Filling the headlines of major media outlets and saturating our social media timelines, the influence of fake news, misinformation, propaganda, disinformation, and conspiracy theories grows each day. Where do we hear about these things most, though? In what context do you hear the term “fake news” thrown around? If your social feeds are anything like mine, your answer is probably, “When my political party takes issue with the opposing political party on a certain issue.” And that should upset us, shouldn’t it? That “fake news” or “fake facts” would be wielded as a weapon against our political opponents simply because they take a different position than us on a particular matter? Simply because they said something we don’t like or agree with? Simply because the information presented—even if it’s actually true—feels inconvenient or challenging? Shouldn’t it sadden believers that throughout our culture and even in our churches, it seems truth has become simply what we want it to be rather than some objective and knowable reality outside of us?  

I’ve noticed that trying to have a civil conversation online is getting harder and harder these days, even about the smallest of issues. Have you noticed this too? One idea or opinion expressed, and it’s like a fire erupts out of nowhere. We can blame our modern pursuit of defining truth on our own terms for this, as doing so creates an online atmosphere where “communication [with one another] is thwarted, and the possibility of rational discourse disappears,” as one ethicist put it.4D. Stephen Long, Truth Telling in a Post-Truth World (Nashville: General Board of Higher Education and Ministry, UMC, 2019), 8. It becomes increasingly difficult to navigate the pressing ethical issues of technology—like the rise of misinformation and conspiracy theories—since we no longer have a common starting point for these debates in society or even a similar grasp on reality. Without agreeing on the foundational level about what’s morally good and bad, truth naturally becomes a political weapon, used to denigrate or “cancel” those who might hold to a different worldview or belief about how the world works.5For more on the rise of cancel culture from a non-Christian perspective, see chapter 7 of Jonathan Rauch, The Constitution of Knowledge: A Defense of Truth (Washington, DC: The Brookings Institution, 2021). Though if you survey the top resources on the rise of conspiracy theories, misinformation, and fake news, you will quickly find many are extremely partisan in nature, intentionally blaming one side of the political spectrum for rejecting reality or believing in fairy-tale fantasies in order to maintain some semblance of cultural power or influence.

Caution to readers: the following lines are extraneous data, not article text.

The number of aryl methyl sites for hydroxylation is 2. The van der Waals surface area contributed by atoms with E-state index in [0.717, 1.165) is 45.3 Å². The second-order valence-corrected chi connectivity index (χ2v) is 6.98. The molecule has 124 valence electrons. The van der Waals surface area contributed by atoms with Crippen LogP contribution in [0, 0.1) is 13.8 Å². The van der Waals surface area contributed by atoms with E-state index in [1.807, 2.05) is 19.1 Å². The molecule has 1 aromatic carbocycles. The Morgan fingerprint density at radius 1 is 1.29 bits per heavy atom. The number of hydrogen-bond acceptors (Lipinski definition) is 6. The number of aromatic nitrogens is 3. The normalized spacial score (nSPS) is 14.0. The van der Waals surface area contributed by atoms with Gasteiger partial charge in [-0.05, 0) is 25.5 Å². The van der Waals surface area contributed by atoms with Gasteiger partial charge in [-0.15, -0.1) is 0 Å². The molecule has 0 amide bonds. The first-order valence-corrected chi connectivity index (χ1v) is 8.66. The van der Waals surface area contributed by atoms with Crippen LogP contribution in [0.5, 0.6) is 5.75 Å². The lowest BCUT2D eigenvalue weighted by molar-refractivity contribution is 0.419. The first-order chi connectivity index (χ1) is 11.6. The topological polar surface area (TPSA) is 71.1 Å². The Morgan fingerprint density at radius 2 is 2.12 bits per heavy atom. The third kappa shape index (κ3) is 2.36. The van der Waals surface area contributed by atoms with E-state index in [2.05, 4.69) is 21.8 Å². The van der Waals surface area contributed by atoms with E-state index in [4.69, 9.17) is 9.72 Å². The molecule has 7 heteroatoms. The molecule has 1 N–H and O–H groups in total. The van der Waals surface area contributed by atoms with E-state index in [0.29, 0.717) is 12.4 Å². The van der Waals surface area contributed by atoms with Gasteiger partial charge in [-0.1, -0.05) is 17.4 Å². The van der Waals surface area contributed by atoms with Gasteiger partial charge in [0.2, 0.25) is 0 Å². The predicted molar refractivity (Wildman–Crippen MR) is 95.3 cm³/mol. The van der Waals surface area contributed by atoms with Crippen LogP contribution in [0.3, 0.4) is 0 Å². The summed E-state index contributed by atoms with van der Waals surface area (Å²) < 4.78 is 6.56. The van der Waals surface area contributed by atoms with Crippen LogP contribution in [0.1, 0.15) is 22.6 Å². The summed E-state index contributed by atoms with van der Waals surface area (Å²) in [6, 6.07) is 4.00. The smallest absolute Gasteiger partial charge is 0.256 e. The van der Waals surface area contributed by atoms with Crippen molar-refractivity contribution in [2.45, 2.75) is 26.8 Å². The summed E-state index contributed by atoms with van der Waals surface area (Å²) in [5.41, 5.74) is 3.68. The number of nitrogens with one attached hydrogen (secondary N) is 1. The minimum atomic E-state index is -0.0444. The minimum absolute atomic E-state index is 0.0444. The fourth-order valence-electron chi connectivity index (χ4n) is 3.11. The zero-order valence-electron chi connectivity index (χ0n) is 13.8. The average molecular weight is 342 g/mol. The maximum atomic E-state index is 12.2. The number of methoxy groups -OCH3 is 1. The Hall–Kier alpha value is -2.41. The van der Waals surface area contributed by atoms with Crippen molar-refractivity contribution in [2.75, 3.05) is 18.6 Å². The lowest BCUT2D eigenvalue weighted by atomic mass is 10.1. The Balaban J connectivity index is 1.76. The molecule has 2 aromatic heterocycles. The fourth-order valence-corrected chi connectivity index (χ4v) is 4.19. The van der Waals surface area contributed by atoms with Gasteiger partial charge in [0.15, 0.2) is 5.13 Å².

While the problems we face today in our post-truth society are exacerbated by technologies like the internet, social media, and even the rise of deepfakes—altered videos through artificial intelligence—the root of the problem is not the technology itself. Many of these pressing issues find their root cause in the philosophical and scientific movements of the last few hundred years, where there was a near total rejection of a transcendent reality, especially when it comes to moral norms. While many who write on these issues seek to blame “them” for the rise of our post-truth society and the chaos that naturally flows out of such a society, this kind of blame-shifting only makes the problem worse, driving the wedge deeper between opposing conversation partners. The result? Both sides increasingly fuel the breakdown not only of civil discourse but also of our shared pursuit of truth as a society.

Excerpted with permission from Following Jesus in a Digital Age by Jason Thacker. Copyright 2022, B&H Publishing. 

Jason Thacker

Jason Thacker serves as director of research and chair of research in technology ethics at ERLC. He is the author or editor of several books, including his latest "Following Jesus in a Digital Age" and "The Digital Public Square: Christian Ethics in a Technological Society." He is a graduate of The … Read More